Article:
The Art of Code-Switching in Online Writing
It’s an everyday skill in communication, but you probably don’t know it. Each day, we interact with many different individuals, and we do so on multiple forums, with varying means. For every person you address, you adjust your tone, diction and verbal attitude to fit the appropriate recipient. For instance, at work, you might speak with a fellow co-worker using slang or vernacular common to both of your speaking habits. But when the boss walks your way, you change your demeanor, you change your tone, and you use different words to reflect the degree of formal respect for a person in a position of authority. This intuitive action — the shifting of your conversational mode — is called code-switching.
Linguistically speaking, code-switching has to do with intermixing different language capacities to communicate. It is one’s use of more than one language in conversation. For those who speak multiple languages, code-switching means having the ability to, when prompted, change language variety to suit communication. But for everyday purposes, code-switching is the act of matching language with the person with whom you are speaking. Now, more than ever, it’s a noteworthy skill to be able to adjust your words to suit your audience. Being able to switch from formal to casual language in the appropriate circumstances means that you are a conscientious individual who thinks before you speak.
So, let’s address this concept as it applies to everyday writing. We’re on our computers a lot these days. We constantly write text messages, chat messages, emails, posts, blog posts and updates, and what we don’t always realize is that all of these messages send a message about the type of writer you are. I notice every single day an example of inappropriate language applied in very public forums. Sure, Facebook is a place where we can interact with our friends and family, but we must remember that employers will peruse pages to see what sorts of activities and communications we engage regularly. If a person happens to be a socialite who posts lots of pictures and captions, she must be aware that the pictures and words combine to create her overall image. That can be good or bad, and I’m sure we have all been made aware just by participating.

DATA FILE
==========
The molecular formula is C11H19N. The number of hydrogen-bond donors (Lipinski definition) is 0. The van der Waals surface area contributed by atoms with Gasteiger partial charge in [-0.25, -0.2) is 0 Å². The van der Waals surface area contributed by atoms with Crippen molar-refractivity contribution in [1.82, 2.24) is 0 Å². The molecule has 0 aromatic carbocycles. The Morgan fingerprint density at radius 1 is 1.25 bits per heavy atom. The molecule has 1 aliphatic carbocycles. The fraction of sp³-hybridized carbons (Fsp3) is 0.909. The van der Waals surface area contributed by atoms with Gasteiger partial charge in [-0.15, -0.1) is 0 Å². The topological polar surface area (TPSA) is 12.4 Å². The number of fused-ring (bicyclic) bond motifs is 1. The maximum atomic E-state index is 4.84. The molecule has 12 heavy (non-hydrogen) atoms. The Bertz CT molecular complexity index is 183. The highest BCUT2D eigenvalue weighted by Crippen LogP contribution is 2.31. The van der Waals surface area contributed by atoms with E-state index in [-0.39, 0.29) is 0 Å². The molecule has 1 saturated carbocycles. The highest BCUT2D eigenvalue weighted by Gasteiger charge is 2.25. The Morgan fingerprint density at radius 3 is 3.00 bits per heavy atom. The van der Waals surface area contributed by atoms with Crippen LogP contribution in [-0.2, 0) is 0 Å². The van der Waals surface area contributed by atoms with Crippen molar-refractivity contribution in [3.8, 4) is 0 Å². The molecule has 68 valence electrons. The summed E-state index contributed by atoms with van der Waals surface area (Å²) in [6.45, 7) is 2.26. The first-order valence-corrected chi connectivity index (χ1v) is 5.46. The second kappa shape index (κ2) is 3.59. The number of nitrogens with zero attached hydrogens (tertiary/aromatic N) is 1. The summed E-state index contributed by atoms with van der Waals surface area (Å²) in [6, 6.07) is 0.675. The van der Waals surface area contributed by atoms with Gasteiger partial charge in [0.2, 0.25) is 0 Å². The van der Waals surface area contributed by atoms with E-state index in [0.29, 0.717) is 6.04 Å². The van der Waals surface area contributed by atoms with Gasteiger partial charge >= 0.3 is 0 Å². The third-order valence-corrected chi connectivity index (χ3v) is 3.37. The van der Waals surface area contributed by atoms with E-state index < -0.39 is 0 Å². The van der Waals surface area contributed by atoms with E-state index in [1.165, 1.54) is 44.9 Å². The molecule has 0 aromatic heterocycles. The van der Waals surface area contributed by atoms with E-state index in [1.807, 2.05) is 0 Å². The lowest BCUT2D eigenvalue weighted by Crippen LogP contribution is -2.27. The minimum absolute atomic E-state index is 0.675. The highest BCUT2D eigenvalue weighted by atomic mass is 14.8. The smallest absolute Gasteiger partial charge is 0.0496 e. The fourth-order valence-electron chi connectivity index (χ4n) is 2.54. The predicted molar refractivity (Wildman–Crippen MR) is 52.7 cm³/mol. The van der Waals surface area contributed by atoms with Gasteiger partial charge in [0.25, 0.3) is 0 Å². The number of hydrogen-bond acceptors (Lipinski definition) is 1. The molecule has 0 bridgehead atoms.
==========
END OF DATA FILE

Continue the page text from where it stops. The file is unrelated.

Maybe you don’t think about it, but being careful to be “correct” in your writing is a means of code-switching. Most people these days write the way they speak, but what they don’t know is that the way they speak is often incorrect. Even highly educated speakers err when communicating. No, I’m not suggesting that we all become language gurus. I’m simply offering the tip that when you think about the words you speak or write, and the way you deliver them, you will gain respect as a competent communicator, which can only help you in the long run.
Here are some tips for online writing and choosing a more formal code:
- check your punctuation and spelling
- capitalize where necessary
- choose words carefully and make sure the word you’re using is the right one for the occasion
- if you use slang, make sure you use quotation marks
- consider your audience and have consideration for what their reactions may be
Any other pointers to add? Please leave comments!